What is cholecystitis?
Cholecystitis is an inflammation of the gallbladder wall and nearby abdominal lining. Cholecystitis is usually caused by a gallstone in the cystic duct, the duct that connects the gallbladder to the hepatic duct. Other causes of cholecystitis may include the following:
Bacterial infection in the bile duct system. The bile duct system is the drainage system that carries bile from the liver and gallbladder into the area of the small intestine called the duodenum.
Tumor of the pancreas or liver.
Decreased blood supply to the gallbladder. This can sometimes occur in persons with diabetes.
Gallbladder "sludge." This "sludge" is a thick material that cannot be absorbed by bile in the gallbladder and most commonly occurs in pregnant women or individuals who have experienced a rapid weight loss.
Cholecystitis can occur suddenly or gradually over many years.
What are the symptoms of cholecystitis?
A typical attack of cholecystitis usually lasts two to three days. However, each individual may experience symptoms differently. Symptoms may include:
Intense and sudden pain in the upper right part of the abdomen
Recurrent painful attacks for several hours after meals
Pain (often worse with deep breaths and extends to lower part of right shoulder blade)
Rigid abdominal muscles on right side
Jaundice. A yellowing of the skin and eyes.
Loose, light-colored bowel movements
The symptoms of cholecystitis may resemble other medical conditions or problems. Always consult your doctor for a diagnosis.
How is cholecystitis diagnosed?
In addition to a complete medical history and medical examination, diagnostic procedures for cholecystitis may include the following:
Ultrasound (also called sonography). A diagnostic imaging technique that uses high-frequency sound waves to create an image of the internal organs. Ultrasounds are used to view internal organs of the abdomen, such as the liver, spleen, and kidneys, and to assess blood flow through various vessels.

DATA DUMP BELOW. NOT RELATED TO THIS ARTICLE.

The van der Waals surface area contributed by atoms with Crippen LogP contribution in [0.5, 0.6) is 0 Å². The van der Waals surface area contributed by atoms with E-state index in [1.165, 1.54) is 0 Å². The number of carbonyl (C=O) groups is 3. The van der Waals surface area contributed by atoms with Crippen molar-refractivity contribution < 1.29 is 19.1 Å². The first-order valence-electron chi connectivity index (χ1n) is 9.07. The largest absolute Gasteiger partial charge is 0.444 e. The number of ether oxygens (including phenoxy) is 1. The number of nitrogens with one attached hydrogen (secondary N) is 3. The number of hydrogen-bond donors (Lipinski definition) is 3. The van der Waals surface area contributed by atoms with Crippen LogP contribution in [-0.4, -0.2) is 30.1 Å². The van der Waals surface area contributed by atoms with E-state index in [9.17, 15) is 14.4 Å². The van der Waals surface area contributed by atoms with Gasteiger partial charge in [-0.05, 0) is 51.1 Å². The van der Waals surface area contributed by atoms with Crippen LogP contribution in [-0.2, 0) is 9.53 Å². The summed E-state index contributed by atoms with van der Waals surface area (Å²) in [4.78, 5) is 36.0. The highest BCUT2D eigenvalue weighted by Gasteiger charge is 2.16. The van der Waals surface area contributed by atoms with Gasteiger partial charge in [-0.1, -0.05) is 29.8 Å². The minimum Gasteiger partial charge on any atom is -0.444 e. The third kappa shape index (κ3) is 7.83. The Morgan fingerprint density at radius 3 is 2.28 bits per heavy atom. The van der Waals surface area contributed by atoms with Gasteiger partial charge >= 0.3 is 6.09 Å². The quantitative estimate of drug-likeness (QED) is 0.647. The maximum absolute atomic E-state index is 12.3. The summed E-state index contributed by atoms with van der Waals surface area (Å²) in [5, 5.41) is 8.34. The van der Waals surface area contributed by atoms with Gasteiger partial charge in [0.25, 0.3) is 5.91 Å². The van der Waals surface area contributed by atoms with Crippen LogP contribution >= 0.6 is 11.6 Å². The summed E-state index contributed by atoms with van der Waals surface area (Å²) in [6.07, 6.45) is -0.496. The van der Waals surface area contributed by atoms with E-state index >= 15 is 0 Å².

Hepatobiliary scintigraphy. An imaging technique of the liver, bile ducts, gallbladder, and upper part of the small intestine.
Cholangiography. X-ray examination of the bile ducts using an intravenous (IV) dye (contrast).
Cholescintigraphy (also called HIDA scan). A small amount of nonharmful radioactive material is injected simulating the gallbladder to contract. This test diagnoses abnormal contraction of the gallbladder or obstruction of the bile ducts.
Percutaneous transhepatic cholangiography (PTC). A needle is introduced through the skin and into the liver where the dye (contrast) is deposited and the bile duct structures can be viewed by X-ray.
Endoscopic retrograde cholangiopancreatography (ERCP). A procedure that allows the doctor to diagnose and treat problems in the liver, gallbladder, bile ducts, and pancreas. The procedure combines X-ray and the use of an endoscope, which is a long, flexible, lighted tube. The scope is guided through the patient's mouth and throat, then through the esophagus, stomach, and duodenum. The doctor can examine the inside of these organs and detect any abnormalities. A tube is then passed through the scope, and a dye is injected which will allow the internal organs to appear on an X-ray.
Computed tomography scan (CT or CAT scan). A diagnostic imaging procedure using a combination of X-rays and computer technology to produce horizontal, or axial, images (often called slices) of the body. A CT scan shows detailed images of any part of the body, including the bones, muscles, fat, and organs. CT scans are more detailed than general X-rays.
What is the treatment for cholecystitis?
Specific treatment for cholecystitis will be determined by your doctor based on:
Your age, overall health, and medical history
Extent of the disease
Your tolerance of specific medicines, procedures, or therapies
Expectations for the course of the disease
Your opinion or preference
Treatment for acute cholecystitis usually involves a hospital stay to reduce stimulation to the gallbladder. Antibiotics are usually administered to fight the infection. Fluids are given intravenously and the stomach is kept empty until symptoms resolve. Sometimes, the gallbladder is surgically removed, either immediately or later after the episode of acute cholecystitis has resolved.
Other treatment options may include:
The overall prognosis for cholecystitis is favorable. In some individuals, complications may arise if other organs are involved. Gallstones can return in the bile duct system after surgical removal of the gallbladder.